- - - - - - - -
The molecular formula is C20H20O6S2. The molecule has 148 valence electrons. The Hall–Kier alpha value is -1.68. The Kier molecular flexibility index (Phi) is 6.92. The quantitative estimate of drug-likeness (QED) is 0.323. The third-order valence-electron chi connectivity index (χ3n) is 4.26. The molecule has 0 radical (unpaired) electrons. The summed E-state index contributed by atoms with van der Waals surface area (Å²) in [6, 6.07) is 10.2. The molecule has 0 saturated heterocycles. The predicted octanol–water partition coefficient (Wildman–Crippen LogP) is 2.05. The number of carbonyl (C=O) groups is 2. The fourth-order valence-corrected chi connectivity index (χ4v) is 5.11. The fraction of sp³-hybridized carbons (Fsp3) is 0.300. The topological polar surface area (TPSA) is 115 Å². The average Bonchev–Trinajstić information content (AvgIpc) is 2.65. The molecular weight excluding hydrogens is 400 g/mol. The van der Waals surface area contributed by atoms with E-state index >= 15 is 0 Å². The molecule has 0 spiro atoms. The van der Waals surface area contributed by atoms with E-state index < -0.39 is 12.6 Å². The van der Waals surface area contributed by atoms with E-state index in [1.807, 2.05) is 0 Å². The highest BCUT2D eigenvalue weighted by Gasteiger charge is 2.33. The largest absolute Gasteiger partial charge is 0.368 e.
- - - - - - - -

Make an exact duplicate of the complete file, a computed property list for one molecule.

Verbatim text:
The molecular formula is C20H20O6S2. The molecule has 148 valence electrons. The Hall–Kier alpha value is -1.68. The Kier molecular flexibility index (Phi) is 6.92. The quantitative estimate of drug-likeness (QED) is 0.323. The third-order valence-electron chi connectivity index (χ3n) is 4.26. The molecule has 0 radical (unpaired) electrons. The summed E-state index contributed by atoms with van der Waals surface area (Å²) in [6, 6.07) is 10.2. The molecule has 0 saturated heterocycles. The predicted octanol–water partition coefficient (Wildman–Crippen LogP) is 2.05. The number of carbonyl (C=O) groups is 2. The fourth-order valence-corrected chi connectivity index (χ4v) is 5.11. The fraction of sp³-hybridized carbons (Fsp3) is 0.300. The topological polar surface area (TPSA) is 115 Å². The average Bonchev–Trinajstić information content (AvgIpc) is 2.65. The molecular weight excluding hydrogens is 400 g/mol. The van der Waals surface area contributed by atoms with E-state index >= 15 is 0 Å². The molecule has 0 spiro atoms. The van der Waals surface area contributed by atoms with E-state index < -0.39 is 12.6 Å². The van der Waals surface area contributed by atoms with E-state index in [1.807, 2.05) is 0 Å². The highest BCUT2D eigenvalue weighted by Gasteiger charge is 2.33. The largest absolute Gasteiger partial charge is 0.368 e.